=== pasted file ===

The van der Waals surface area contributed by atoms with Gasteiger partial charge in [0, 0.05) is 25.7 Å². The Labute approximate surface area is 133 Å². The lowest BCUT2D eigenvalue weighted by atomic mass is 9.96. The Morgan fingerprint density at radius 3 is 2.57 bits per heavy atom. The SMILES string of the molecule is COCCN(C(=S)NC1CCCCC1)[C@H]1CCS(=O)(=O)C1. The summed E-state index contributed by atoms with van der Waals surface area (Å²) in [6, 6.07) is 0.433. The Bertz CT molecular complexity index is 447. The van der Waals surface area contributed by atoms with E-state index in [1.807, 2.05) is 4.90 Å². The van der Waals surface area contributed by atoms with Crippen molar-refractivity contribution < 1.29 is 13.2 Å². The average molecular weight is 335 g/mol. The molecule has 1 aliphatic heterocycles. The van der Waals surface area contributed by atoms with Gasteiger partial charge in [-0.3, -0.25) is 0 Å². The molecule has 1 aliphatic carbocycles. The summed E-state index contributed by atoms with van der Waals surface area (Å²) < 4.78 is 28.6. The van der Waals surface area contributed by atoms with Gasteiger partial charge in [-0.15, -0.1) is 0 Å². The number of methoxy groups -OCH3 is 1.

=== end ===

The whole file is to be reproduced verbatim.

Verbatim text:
The van der Waals surface area contributed by atoms with Gasteiger partial charge in [0, 0.05) is 25.7 Å². The Labute approximate surface area is 133 Å². The lowest BCUT2D eigenvalue weighted by atomic mass is 9.96. The Morgan fingerprint density at radius 3 is 2.57 bits per heavy atom. The SMILES string of the molecule is COCCN(C(=S)NC1CCCCC1)[C@H]1CCS(=O)(=O)C1. The summed E-state index contributed by atoms with van der Waals surface area (Å²) in [6, 6.07) is 0.433. The Bertz CT molecular complexity index is 447. The van der Waals surface area contributed by atoms with E-state index in [1.807, 2.05) is 4.90 Å². The van der Waals surface area contributed by atoms with Crippen molar-refractivity contribution < 1.29 is 13.2 Å². The average molecular weight is 335 g/mol. The molecule has 1 aliphatic heterocycles. The van der Waals surface area contributed by atoms with Gasteiger partial charge in [-0.3, -0.25) is 0 Å². The molecule has 1 aliphatic carbocycles. The summed E-state index contributed by atoms with van der Waals surface area (Å²) < 4.78 is 28.6. The van der Waals surface area contributed by atoms with Gasteiger partial charge in [-0.15, -0.1) is 0 Å². The number of methoxy groups -OCH3 is 1.